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Hugo Barra Defends Xiaomi's International Push Amid Criticism

Two years after expanding outside of China, Xiaomi still makes 91 percent of its sales domestically. But other numbers tell a better story, says the company's global boss.

Asa Mathat for Re/code

While outsiders say Xiaomi has struggled in its effort to duplicate its China success in other countries, global boss Hugo Barra insists the Chinese phone maker is doing well in India and elsewhere.

“I think our international business is off to a pretty amazing start,” Hugo Barra told Re/code in an interview after Wednesday’s launch of the Mi 5 in Barcelona.

Two years after it expanded outside of China, Xiaomi’s home still accounts for 91 percent of its sales, according to IDC analyst Bryan Ma. Barra didn’t confirm that figure exactly, but agreed it was in the right ballpark: “The third-party numbers are not far off from reality.”

However, he notes that Xiaomi is now the third-largest online phone seller in India, just 18 months after it arrived. Plus, online sales are now 30 percent of the market, up from 10 percent of the market before Xiaomi arrived.

In total, Xiaomi shipped 70 million phones last year, below its reported target of 80 million to 100 million. Barra brushed off the notion of slowing sales in China and abroad, saying the company prefers to focus on how many Xiaomi phones are being actively used. He declined to give a sales target for this year.

For 2016, Barra said Xiaomi will largely focus on the international markets it is already in, including India, Indonesia and Brazil.

One of the challenges for Xiaomi, though, is that in many emerging markets people still aren’t buying phones online. That, Ma said, has forced the company to sell through partners, something it prefers not to do, since it barely makes money on the devices it sells directly.

“As much as they are perceived to be an online company, increasingly they have to go to offline,” Ma said. “It kind of reminds me of Dell.”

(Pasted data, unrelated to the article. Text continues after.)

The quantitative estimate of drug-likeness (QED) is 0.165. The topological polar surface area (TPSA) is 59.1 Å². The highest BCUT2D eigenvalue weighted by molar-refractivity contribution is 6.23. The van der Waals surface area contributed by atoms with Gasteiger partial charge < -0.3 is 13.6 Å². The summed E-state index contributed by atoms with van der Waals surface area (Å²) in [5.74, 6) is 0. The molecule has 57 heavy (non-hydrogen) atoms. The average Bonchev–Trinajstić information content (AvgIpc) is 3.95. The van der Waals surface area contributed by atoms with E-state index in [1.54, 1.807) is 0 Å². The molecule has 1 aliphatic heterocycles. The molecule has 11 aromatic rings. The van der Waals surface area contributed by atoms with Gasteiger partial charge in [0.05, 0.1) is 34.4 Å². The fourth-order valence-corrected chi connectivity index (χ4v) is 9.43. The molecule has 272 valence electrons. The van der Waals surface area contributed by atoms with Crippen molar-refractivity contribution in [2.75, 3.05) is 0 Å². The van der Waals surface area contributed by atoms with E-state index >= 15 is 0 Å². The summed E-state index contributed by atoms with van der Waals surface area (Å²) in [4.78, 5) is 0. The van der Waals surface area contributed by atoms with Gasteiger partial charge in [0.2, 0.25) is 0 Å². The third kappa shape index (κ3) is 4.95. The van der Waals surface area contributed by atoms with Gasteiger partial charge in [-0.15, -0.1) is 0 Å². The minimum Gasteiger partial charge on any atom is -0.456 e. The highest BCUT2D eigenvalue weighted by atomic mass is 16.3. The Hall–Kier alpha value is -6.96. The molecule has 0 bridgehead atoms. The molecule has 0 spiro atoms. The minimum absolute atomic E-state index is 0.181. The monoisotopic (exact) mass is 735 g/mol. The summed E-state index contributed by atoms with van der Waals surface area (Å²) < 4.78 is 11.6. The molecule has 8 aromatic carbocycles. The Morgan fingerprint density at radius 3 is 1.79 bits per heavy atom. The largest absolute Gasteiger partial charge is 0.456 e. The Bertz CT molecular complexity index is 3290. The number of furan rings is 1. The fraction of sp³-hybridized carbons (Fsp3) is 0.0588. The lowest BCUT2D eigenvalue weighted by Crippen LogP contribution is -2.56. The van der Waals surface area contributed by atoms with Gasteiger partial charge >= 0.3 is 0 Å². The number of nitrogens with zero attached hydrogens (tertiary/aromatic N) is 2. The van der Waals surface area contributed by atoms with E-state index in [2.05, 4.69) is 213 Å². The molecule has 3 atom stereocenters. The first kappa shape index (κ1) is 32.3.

Even in China, Xiaomi has started selling in both its own retail outlets and through a handful of partners. The Mi 4S, also announced this week, will sell through an electronics retailer that Barra described as the Best Buy of China.

“We have a very aggressive deal because we don’t have a lot of margin for anyone, including ourselves,” Barra said. Xiaomi is focusing initially on China for the Mi 5, which packs top-of-the-line features in a phone that starts at around $300. The device will launch March 1 in China, with other markets to follow.

Devices like the Mi 5 also benefit the company indirectly elsewhere, establishing it as an aspirational brand “even though in markets like India they are still selling a lot of these low-end Redmis.”

Barra agreed, noting that the launch should help next week’s launch of the company’s mid-tier Redmi Note 3 “phablet” in India. And what India lacks in high-end demand it makes up for in terms of the sheer size of the smartphone market. Barra noted that the country has 400 million Internet users and that last year 110 million phones were sold there. He said it is possible India will pass the U.S. this year to become the second-largest global market, in terms of number of phones sold.

Barra said that boosting the company’s global image is a key focus for 2016, “even though it will take us some time to work our way” into developed markets.

“We want the brand to become well known, so that over time we are well positioned, and when we come we are welcomed,” Barra said. And yeah, still no word on when they might sell phones in the U.S.

Correction: An earlier version of this story said that Xiaomi, not India, had 400 million Internet users and had sold 110 million phones.

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